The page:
Centered around Columbia Road and 18th Street, it can make an excellent end to a day’s exploration of nearby Dupont Circle, the U-Street Corridor, or both. In the evenings, check out Habana Village for salsa dancing and Cuban food; Ghana Cafe for West African cuisine and, on the weekends, live African music; or local landmark Madams Organ for live jazz, blues and soul food.
If you can only get here during the day, though, try to come on a Saturday for the outdoor Latin Quarter market at Columbia and 18th, or take a wander by the elegant statues in Meridian Hill Park, once considered as a possible location for the White House.
Every museum has a mission, and the African-American Civil War Museum makes the point that for some, the Civil War was about secession versus union, but for others, it was a matter of breaking human bondage.
The museum illustrates their message through a stunning permanent collection of photographs, documents, and some audiovisual programs, which follows African American history from the Civil War through the Civil Rights movement. The Civil War Soldiers and Sailors Project allows visitor to search for ancestors in databases of black troops, regiments, and battles.
Nearby is the African-American Civil War Memorial. At the center of a granite plaza, the bronze statue of rifle-bearing troops is surrounded on three sides by the Wall of Honor, listing the names of 209,145 black troops who fought in the Union Army, as well as the 7,000 white soldiers who served alongside them. Use the directory to locate individual names within the regiments.
The African-American Civil War Museum is located on U Street, in Columbia Heights, which is northeast from downtown. The neighborhood is accessible via metro and bus, and also is a hub for restaurants and nightlife.
The stately Anderson House was designed in the Beaux-Arts style and has been described as a "Florentine villa in the midst of American independence." The Anderson House was designated a National Historic Landmark in 1996 and is considered to be one of the city's hidden treasures. Today, the Anderson House serves as the Society's headquarters and aims to preserve Larz's legacy of patriotic service and entertaining guests and offers several free concerts a year in the grand ballrooms and on the expansive grounds.
- History buffs and families alike will appreciate a leisurely afternoon in Georgetown.
- Many of the sidewalks are made of (sometimes uneven) cobblestones; come prepared with comfy walking shoes.
- Many cafés, bakeries, and other comfy local establishments offer free Wi-Fi.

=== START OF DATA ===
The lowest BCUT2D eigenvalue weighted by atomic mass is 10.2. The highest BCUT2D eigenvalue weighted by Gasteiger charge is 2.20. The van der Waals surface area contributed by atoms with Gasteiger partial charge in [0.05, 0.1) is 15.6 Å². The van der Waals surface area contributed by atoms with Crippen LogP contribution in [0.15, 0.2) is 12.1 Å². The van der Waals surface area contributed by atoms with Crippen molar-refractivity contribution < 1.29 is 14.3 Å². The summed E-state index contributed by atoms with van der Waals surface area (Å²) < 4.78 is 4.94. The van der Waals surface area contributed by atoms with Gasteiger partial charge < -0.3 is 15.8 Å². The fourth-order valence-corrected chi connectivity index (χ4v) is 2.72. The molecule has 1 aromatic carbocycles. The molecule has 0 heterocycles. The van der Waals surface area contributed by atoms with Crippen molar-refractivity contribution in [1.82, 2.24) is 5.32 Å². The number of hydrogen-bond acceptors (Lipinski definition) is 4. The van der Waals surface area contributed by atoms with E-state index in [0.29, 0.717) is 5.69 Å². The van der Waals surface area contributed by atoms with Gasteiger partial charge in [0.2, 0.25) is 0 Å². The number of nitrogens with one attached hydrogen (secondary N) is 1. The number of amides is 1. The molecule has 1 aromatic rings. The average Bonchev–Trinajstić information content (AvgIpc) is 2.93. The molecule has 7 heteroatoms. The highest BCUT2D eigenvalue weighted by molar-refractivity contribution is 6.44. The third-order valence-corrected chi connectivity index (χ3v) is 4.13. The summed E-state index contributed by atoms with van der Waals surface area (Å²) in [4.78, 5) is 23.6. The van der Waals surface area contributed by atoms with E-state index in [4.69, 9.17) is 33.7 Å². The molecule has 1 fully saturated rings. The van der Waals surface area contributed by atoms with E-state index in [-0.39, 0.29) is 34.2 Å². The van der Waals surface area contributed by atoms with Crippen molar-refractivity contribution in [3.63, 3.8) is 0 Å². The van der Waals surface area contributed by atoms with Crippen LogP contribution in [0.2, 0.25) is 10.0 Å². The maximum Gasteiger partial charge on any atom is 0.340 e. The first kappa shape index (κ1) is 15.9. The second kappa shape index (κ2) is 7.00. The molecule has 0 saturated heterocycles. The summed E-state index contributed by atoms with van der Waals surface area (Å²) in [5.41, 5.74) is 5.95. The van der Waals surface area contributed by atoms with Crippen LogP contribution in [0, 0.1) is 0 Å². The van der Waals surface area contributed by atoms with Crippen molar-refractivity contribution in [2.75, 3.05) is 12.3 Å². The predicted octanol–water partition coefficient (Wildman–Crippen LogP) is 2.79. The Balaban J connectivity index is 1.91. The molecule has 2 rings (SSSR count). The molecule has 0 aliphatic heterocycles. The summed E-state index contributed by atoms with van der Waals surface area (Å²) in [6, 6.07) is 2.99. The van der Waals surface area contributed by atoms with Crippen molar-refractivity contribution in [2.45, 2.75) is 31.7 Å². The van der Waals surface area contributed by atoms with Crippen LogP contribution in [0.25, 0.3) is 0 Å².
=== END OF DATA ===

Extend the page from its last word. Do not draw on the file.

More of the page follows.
- Keep in mind that the cemetery is a shrine honoring fallen members of the US Armed Forces and that a visit is a solemn affair. Exercise an appropriate level of respect.
- Be prepared to go through a security screening before entering the cemetery.
- No food or drink other than bottled water is allowed in the Welcome Center or on the cemetery grounds.
- The cemetery is wheelchair and stroller accessible, but you must bring your own.
- Download the ANC Explorer mobile phone app or use it at the kiosks on site to locate gravesites and monuments around the cemetery.
Family photos around the home reflect Douglass’ two marriages, one lasting 44 years to a black woman his own age, the other to a white women’s rights activist 20 years his junior. Thought to be bi-racial and the son of his own slave master, Douglass defined his two marriages as divided between the backgrounds of his own two parents.
Designed in 1818 for the War of 1812 naval hero Stephen Decatur, Decatur House holds the honor of being the first and last house on Lafayette Square to be occupied as a private residence. Decatur is best remembered for his skills fighting Barbary pirates; sadly these failed him when he was killed in a duel a year after moving into his new home.
Architecturally, it’s an interesting mash-up of austere Federal and wedding cake Victorian influences. Inside, the house museum displays a permanent collection of Federalist and Victorian furnishings. You’ll also learn about the lives of its most famous tenants - including Martin Van Buren and Henry Clay - and the slaves who waited on them.
In the southeast corner of Lafayette Square, check out the likeness of Marquis de Lafayette, who became a revolutionary war general at age 19. Although Lafayette was branded a traitor in his native France, he was considered a hero in young America. In the northeast corner is a memorial to Tadeusz Kosciusko, an engineer in George Washington’s army. The sculpture is one of the most provocative in town.
Decatur House is located across the street from the White House. Other nearby attractions include the National Mall, the Art Museum of America, and the Aztec Gardens. The Decatur House is accessible via metro and bus.